“And he is the head of the body, the church.” Colossians 1:18
That the Lord Jesus Christ should have a people, in whom he should be eternally glorified, was the original promise made by the Father to the Son. “Ask of me, and I shall give thee the heathen for thine inheritance, and the uttermost parts of the earth for thy possession” (Psalm 2:8). This was “the joy that was set before him, for which he endured the cross, despising the shame.” This was “the purchased possession,” “the travail of his soul,” and the reward of his humiliation and sufferings (Phil. 2:9, 10). This people form the members of his mystical body, all of which were written in his book, the book of life, when as yet, as regards their actual existence, there was none of them (Psalm 139:16). All these were given to him in eternity, when he was constituted their covenant Head in the everlasting covenant, ordered in all things, and sure. They thus became, in prospect of his incarnation, “members of his body, of his flesh, and of his bones.” How touchingly did the blessed Redeemer remind his Father of those covenant transactions, when he said in his memorable prayer, “I pray for them: I pray not for the world, but for them which thou hast given me; for they are thine. And all mine are thine, and thine are mine; and I am glorified in them.” Being thus given to Christ, and constituted members of his mystical body, they can no more perish than Christ himself. He is their Head; and as he is possessed of all power, full of all love, filled with all wisdom, and replete with all mercy, grace, and truth, how can he, how will he, suffer any of his members to fall out of his body, and be lost to him as well as to themselves? Will any man willingly suffer his eye, or his hand, or his foot, or even the tip of his little finger, to be taken out or cut off? If any member of our body perish, if we lose an arm or a leg, it is because we have not power to prevent it. But all power belongs to Christ, in heaven and in earth; and therefore no one member of his mystical body can perish for want of power in him to save it. But however truly blessed this doctrine is, it is only when we are quickened and made alive unto God by a spiritual birth that we savingly and experimentally know and realise it; and we are, for the most part, led into it thus. We are first made to feel our need of Christ as a Saviour from the wrath to come, from the fear of death, the curse of the law, and the accusations of a guilty conscience. When enabled, by the blessed Spirit’s operations, to receive him into our heart, by faith, as the Christ of God, and to realise in some measure an interest in him, we are then taught to feel our need of continual supplies of grace and strength out of his fulness. For we have to learn something of the depths of the fall, of the evils of our heart, of the temptations of Satan, of the strength of sin, of our own weakness and worthlessness; and as every fresh discovery of our helplessness and wretchedness makes a way for looking to and hanging upon him, we become more and more dependent on him as of God made unto us wisdom, righteousness, sanctification, and redemption.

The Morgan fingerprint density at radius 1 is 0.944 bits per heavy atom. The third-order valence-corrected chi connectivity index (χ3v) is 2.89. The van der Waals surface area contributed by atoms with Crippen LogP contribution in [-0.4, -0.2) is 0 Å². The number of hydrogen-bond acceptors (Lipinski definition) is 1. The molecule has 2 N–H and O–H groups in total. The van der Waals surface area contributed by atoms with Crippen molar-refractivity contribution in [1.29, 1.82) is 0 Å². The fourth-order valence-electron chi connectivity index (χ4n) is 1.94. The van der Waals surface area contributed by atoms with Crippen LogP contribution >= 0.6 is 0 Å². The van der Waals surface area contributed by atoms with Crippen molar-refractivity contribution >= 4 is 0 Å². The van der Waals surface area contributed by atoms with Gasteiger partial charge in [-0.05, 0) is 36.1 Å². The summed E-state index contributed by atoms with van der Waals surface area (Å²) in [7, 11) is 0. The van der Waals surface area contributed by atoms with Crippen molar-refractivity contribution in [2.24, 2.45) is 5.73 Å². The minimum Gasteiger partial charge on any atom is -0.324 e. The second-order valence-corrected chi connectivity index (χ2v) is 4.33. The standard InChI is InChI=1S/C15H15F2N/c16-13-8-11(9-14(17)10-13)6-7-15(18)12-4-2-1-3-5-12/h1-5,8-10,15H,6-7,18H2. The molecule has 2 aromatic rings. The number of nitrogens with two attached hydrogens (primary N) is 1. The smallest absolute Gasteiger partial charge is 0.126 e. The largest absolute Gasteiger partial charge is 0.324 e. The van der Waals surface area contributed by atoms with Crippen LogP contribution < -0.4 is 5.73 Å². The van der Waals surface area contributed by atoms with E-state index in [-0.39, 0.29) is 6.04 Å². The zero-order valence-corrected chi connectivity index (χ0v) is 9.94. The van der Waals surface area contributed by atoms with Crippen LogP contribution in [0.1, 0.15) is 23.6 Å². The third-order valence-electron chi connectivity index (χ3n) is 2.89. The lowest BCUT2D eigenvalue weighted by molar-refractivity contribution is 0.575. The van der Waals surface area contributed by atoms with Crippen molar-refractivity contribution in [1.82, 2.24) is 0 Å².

J. C. Philpot 1802-1869
“They shall ask the way to Zion with their faces thitherward, saying, Come, and let us join ourselves to the Lord in a perpetual covenant that shall not be forgotten.” Jeremiah 1:5